The Phillips, Weber, Kirk, & Staggs families of the Pacific Northwest

Entries: 46457    Updated: 2015-06-11 05:23:07 UTC (Thu)    Owner: Jim Weber

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  • ID: I33183
  • Name: Nathaniel BASSE , Capt.
  • Sex: M
  • Birth: 29 DEC 1589 in London, Middlesex, England
  • Death: 3 JUL 1654 in Isle of Wight Co, VA
  • Event: Bullet FEB 1622/23 IMMIGRANT on "Sea Flower"
  • Note:
    For a history of the early Bass/Basse family see: http://www.rootsweb.com/~ilmontgo/bios/basse.htm

    The following is copied from http://www.geocities.com/knighthistory/Jamestown-Bennett.html, which is part of a website entitled "The History of the Knight Family", authored by Marion Carroll:

    WARROSQUOYAKE

    IN VIRGINIA

    In 1607, the English sailed up the James River to a point of land named Warrosquoyake, located on the south side of the James River just below Jamestown. The island was named by a peaceful Indian tribe by the same name who occupied the land along the shore for about five miles and extending twenty miles into the interior.

    The Warrosquoyake Indians provided Captain John Smith with badly need supplies on his first encounter with them, shortly after September 10, 1607. Smith also described a visit to the Warrosquoyake village in December, 1607, while on a mission to meet Chief Powhatan and to search for Raleigh’s lost colony in Carolina. The Indian Chief warned him not to trust Powhatan. When he left the Indian village, Smith left behind a young man, Samuel Collier, to learn the language. Collier became the first Englishman to reside in Warrosquoyake.

    Several other Indian tribes lived on the South side of the James, including the Nansemond, the Nottoways, the Meherrin and the Chowan or Chowanoke.

    Captain Lawne arrived in Jamestown in 1619 on the Marygold with one hundred settlers on board and established the first white settlement located at the mouth of a creek on the South side of the James across from Jamestown. He named the settlement Warrosquoyake. The creek soon became known as Lawne’s Creek, a name it bears to this day. The creek is the dividing line between Surry County and Isle of Wight County.

    Captain Lawne and four-fifths of those with him died of malaria and other diseases within a year. An extension of time for seating was granted Lawne’s associates in 1620 and the name of the settlement was changed to Isle of Wight. The settlement and all its inhabitants were wiped out in the Indian Massacre of 1622.

    In 1621, Captain Nathaniel Basse received a patent for a plantation on the south side of the James that became known as Basse’s Choice. All (or most) of the inhabitants that were at the plantation that day, died in the Indian Massacre of 1622. [NOTE: Captain Basse (and probably his family) were in England at the time of the massacre.]

    Also in 1621, Edward Bennett, a wealthy London merchant, received a patent on condition that he settle 200 persons. His associates were his brother, Robert Bennett, his nephew, Richard Bennett, Thomas Ayres, Thomas Wiseman and Richard Wiseman.

    The first settlers dispatched by Bennett arrived on the Sea Flower in February, 1622. There were 120 settlers, led by Captain Ralph Hamor, a member of the Virginia Council who had previously come to Virginia in 1609. Also in the group were George Harrison and Rev. William Bennett, kinsman of Edward Bennett. The Indian Massacre of Good Friday, 1622, occurred barely a month after their arrival. Fifty three persons were killed at Bennett’s Plantation. A total of 347 were killed of the twelve hundred and forty inhabitants of Virginia. Bennett’s plantation was abandoned.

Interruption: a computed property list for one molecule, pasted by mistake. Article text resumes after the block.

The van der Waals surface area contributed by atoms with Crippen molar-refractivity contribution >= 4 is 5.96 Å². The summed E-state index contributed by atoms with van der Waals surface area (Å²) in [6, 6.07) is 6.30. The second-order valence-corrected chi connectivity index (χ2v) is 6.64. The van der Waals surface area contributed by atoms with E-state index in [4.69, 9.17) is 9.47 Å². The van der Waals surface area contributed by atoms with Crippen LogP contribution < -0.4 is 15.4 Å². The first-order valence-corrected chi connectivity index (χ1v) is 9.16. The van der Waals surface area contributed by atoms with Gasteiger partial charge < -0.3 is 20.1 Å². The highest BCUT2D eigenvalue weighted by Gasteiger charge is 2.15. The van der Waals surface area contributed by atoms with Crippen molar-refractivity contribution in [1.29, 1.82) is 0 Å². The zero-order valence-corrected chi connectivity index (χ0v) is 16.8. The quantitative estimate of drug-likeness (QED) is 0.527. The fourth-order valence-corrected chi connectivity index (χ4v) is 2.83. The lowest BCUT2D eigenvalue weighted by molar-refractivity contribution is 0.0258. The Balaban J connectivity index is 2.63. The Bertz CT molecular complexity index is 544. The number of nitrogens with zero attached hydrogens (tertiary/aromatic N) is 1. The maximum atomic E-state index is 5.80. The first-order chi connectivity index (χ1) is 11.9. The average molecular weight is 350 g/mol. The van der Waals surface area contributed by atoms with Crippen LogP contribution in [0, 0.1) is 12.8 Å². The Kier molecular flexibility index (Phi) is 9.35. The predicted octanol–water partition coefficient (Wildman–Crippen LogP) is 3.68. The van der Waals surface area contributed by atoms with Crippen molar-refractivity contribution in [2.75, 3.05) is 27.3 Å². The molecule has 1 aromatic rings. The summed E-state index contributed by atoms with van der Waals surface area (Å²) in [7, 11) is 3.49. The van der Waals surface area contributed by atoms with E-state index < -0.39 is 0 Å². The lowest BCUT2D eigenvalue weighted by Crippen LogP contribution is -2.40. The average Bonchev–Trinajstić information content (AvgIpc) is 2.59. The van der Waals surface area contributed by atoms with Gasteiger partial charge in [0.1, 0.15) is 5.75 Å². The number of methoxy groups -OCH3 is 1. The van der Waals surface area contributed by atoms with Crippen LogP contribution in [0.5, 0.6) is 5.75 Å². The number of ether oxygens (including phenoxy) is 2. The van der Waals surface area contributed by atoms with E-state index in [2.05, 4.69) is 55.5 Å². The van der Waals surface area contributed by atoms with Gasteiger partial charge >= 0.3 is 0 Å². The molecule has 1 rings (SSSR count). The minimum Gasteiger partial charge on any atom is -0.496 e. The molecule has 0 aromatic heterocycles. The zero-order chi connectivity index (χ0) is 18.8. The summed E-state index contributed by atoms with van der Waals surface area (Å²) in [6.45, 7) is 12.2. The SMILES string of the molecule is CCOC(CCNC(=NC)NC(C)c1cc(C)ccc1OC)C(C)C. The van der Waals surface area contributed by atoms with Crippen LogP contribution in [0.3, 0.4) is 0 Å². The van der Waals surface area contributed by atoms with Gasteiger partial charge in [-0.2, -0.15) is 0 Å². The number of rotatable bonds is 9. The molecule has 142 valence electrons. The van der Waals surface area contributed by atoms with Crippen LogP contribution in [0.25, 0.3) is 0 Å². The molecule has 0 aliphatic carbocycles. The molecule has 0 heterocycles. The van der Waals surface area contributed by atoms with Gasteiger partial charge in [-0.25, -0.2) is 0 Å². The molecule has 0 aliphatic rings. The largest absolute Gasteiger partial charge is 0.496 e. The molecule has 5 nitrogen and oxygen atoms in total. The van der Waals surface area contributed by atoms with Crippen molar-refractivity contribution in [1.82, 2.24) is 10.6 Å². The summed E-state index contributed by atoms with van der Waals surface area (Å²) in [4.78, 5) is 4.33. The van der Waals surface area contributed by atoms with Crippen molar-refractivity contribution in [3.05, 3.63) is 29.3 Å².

Of the eighty plantations in Virginia before the massacre, the surviving inhabitants gathered together in eight plantations near Jamestown. The south side of the James River for fourteen miles down river from Hog Island was deserted.

    In the Fall of 1622, Governor Sir George Yeardley commanded an expedition which drove out the Warrosquoyacke and the Nansemond Indians which allowed some of the settlers to return. A fort was built on Bennett’s plantation. The census of 1623 lists thirty-three living at Warrosquoyacke and twenty at Basse’s Choice. In 1625, there were only thirty-one persons living on the two plantations.

    Although settlements occurred in the present day Isle of Wight County prior to the Indian Massacre, they were destroyed in 1622 and any real settlement must be dated from Good Friday, March 22, 1622.

    Warrosquoyake was resettled after the Indian Massacre of March 22, 1622. The census of 1623 and a similar count in 1625 show the presence of settlers at both Basse’s Choice and Edward Bennett’s plantation which came to be known as Bennett’s Welcome.




    Father: Humphrey BASSE b: ABT 1564 in London, Middlesex, England
    Mother: Mary BUSCHIER b: ABT 1568 in Roanne, Rhone-Alpes, France

    Marriage 1 Mary JORDAN b: BEF 1595 in London, Middlesex, England
    • Married: 21 MAY 1613
    Children
    1. Has No Children Humphrey BASS b: 15 JUL 1615 in London, Middlesex, England
    2. Has Children John BASS b: 7 NOV 1616 in London, Middlesex, England
    3. Has No Children William BASS b: 25 DEC 1618 in London, Middlesex, England
    4. Has No Children Anthony BASS b: 13 MAR 1618/19 in London, Middlesex, England
    5. Has No Children Edward BASS b: 8 MAY 1622
    6. Has No Children Anne BASS , twin b: 9 SEP 1624 in Isle of Wight Co, VA
    7. Has No Children Geneveve BASS , twin b: 9 SEP 1624 in Isle of Wight Co, VA
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